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A public policy blog from AEI
How can President Obama be winning? The job market has stagnated at severely depressed levels, and incomes have fallen throughout this “recovery.” If it really is a “It’s the economy, stupid,” kind of year, Mitt Romney should be ahead, right?
But Romney isn’t ahead. And a big reason may be that Obama — 2008’s candidate of “hope and change” — is benefiting from a lack of hope among voters that positive change is possible. Some 60%-70% of Americans think the nation on the wrong track or headed in the wrong direction. And they seem skeptical either candidate can make things better. The status quo wins. And Obama is the status quo.
Citigroup just came out with a report that reiterated its forecast of an Obama victory. Here is a bit of Citi’s analysis:
Since the beginning of this year, around 60% of Americans tell pollsters that the country is on the wrong track, historically a potent indicator of dissatisfaction with the current presidential administration.
But this pessimism isn’t new to the United States. Some pollsters report ‘wrong track’ pluralities since 2003. With economic and political uncertainty at home and abroad, we suggest that this dissatisfaction with the status quo may signal the emergence of a “new normal” in US public opinion. A review of the public opinion data [in the above chart] highlights that the last time a plurality of US voters viewed the country as being on the “right track” was in the early part of the last decade.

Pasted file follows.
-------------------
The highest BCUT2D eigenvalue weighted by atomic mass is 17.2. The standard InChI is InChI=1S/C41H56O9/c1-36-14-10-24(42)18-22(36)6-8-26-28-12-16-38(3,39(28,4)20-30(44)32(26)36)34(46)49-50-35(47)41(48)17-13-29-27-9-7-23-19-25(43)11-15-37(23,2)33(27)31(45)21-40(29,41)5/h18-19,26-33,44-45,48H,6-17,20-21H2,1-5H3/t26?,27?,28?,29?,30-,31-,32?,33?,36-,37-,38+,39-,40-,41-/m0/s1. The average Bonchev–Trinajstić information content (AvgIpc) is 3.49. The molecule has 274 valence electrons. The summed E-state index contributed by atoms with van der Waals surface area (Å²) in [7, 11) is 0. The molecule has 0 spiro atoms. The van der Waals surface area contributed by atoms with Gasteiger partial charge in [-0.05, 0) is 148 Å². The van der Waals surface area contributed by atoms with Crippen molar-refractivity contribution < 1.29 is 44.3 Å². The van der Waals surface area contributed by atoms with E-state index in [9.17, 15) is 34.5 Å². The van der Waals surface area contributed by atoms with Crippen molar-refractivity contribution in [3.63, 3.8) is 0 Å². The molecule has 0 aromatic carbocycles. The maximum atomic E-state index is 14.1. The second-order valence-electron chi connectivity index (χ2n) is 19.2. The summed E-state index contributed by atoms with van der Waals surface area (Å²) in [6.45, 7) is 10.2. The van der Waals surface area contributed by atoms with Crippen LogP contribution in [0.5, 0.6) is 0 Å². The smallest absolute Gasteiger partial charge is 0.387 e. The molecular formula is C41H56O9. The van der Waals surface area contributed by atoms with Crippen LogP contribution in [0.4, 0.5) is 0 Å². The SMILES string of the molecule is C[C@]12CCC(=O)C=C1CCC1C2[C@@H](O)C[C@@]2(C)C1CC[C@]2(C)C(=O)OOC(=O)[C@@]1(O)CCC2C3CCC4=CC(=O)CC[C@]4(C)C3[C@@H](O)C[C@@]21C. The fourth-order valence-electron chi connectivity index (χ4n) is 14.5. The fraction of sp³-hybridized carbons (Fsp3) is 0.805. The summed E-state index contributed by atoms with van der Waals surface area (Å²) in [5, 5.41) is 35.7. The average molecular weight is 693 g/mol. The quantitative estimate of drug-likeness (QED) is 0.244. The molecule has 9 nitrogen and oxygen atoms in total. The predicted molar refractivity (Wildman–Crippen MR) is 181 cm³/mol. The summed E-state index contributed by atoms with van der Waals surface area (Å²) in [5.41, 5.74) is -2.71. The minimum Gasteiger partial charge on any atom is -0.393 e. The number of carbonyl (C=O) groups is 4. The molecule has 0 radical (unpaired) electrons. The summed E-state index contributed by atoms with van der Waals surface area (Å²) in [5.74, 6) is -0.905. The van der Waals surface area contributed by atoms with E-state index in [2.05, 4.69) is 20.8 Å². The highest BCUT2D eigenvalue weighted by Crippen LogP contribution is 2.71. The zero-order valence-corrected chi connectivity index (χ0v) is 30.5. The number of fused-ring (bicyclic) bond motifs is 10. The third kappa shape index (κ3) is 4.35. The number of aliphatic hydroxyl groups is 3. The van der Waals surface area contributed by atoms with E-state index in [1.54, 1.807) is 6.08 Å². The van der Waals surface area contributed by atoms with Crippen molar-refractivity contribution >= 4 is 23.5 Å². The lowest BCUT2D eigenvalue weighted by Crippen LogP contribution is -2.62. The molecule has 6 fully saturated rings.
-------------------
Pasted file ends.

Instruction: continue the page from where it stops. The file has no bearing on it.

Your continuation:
For sixty years, Americans have enjoyed a consistently rising standard of living, and this prosperity has been the root of the traditional American optimism. But in the wake of the global financial crisis, the mood has changed. For the first time, large numbers of Americans feel that their children won’t be better off than they were, marking a significant departure from one of America’s most cherished notions —social mobility through hard work instead of class privilege: meritocracy.
If true, then Romney’s pitch as a Mr. Fix-It, The Man with the Plan, the Turnaround Artist, won’t be enough unless he persuades Americans that his plan — any plan — can really work. That change for the better is possible. That the good times aren’t really over for good.
People need to be inspired as much as persuaded.
Can Romney and Paul Ryan do that by November?
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